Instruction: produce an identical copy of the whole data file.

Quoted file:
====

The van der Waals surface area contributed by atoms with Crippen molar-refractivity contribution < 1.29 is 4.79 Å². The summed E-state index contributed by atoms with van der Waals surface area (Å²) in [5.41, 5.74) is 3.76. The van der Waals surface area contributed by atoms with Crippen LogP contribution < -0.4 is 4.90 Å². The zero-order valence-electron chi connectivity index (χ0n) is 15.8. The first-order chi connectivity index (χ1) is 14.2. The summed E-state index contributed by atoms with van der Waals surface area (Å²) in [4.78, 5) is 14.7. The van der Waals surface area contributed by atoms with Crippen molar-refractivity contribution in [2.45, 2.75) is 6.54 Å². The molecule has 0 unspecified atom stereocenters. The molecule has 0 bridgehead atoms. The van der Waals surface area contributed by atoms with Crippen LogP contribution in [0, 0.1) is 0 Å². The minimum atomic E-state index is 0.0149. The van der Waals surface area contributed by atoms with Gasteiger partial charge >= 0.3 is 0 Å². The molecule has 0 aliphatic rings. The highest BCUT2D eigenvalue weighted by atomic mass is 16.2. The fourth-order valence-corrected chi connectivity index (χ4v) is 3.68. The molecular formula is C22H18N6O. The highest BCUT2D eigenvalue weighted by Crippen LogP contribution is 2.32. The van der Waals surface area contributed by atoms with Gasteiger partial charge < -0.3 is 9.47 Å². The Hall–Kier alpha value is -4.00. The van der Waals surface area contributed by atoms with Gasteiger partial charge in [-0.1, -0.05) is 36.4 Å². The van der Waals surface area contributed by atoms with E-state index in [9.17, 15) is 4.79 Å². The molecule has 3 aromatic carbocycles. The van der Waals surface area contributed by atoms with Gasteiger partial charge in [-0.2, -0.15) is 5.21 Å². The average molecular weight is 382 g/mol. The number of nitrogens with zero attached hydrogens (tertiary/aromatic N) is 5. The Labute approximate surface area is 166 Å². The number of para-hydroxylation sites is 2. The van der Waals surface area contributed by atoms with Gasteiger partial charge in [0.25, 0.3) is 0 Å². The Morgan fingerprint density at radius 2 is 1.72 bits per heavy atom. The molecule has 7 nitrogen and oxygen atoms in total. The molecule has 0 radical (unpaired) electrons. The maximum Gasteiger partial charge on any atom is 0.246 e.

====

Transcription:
The van der Waals surface area contributed by atoms with Crippen molar-refractivity contribution < 1.29 is 4.79 Å². The summed E-state index contributed by atoms with van der Waals surface area (Å²) in [5.41, 5.74) is 3.76. The van der Waals surface area contributed by atoms with Crippen LogP contribution < -0.4 is 4.90 Å². The zero-order valence-electron chi connectivity index (χ0n) is 15.8. The first-order chi connectivity index (χ1) is 14.2. The summed E-state index contributed by atoms with van der Waals surface area (Å²) in [4.78, 5) is 14.7. The van der Waals surface area contributed by atoms with Crippen molar-refractivity contribution in [2.45, 2.75) is 6.54 Å². The molecule has 0 unspecified atom stereocenters. The molecule has 0 bridgehead atoms. The van der Waals surface area contributed by atoms with Crippen LogP contribution in [0, 0.1) is 0 Å². The minimum atomic E-state index is 0.0149. The van der Waals surface area contributed by atoms with Gasteiger partial charge >= 0.3 is 0 Å². The molecule has 0 aliphatic rings. The highest BCUT2D eigenvalue weighted by atomic mass is 16.2. The fourth-order valence-corrected chi connectivity index (χ4v) is 3.68. The molecular formula is C22H18N6O. The highest BCUT2D eigenvalue weighted by Crippen LogP contribution is 2.32. The van der Waals surface area contributed by atoms with Gasteiger partial charge < -0.3 is 9.47 Å². The Hall–Kier alpha value is -4.00. The van der Waals surface area contributed by atoms with Gasteiger partial charge in [-0.1, -0.05) is 36.4 Å². The van der Waals surface area contributed by atoms with E-state index in [9.17, 15) is 4.79 Å². The molecule has 3 aromatic carbocycles. The van der Waals surface area contributed by atoms with Gasteiger partial charge in [-0.2, -0.15) is 5.21 Å². The average molecular weight is 382 g/mol. The number of nitrogens with zero attached hydrogens (tertiary/aromatic N) is 5. The Labute approximate surface area is 166 Å². The number of para-hydroxylation sites is 2. The van der Waals surface area contributed by atoms with Gasteiger partial charge in [0.25, 0.3) is 0 Å². The Morgan fingerprint density at radius 2 is 1.72 bits per heavy atom. The molecule has 7 nitrogen and oxygen atoms in total. The molecule has 0 radical (unpaired) electrons. The maximum Gasteiger partial charge on any atom is 0.246 e.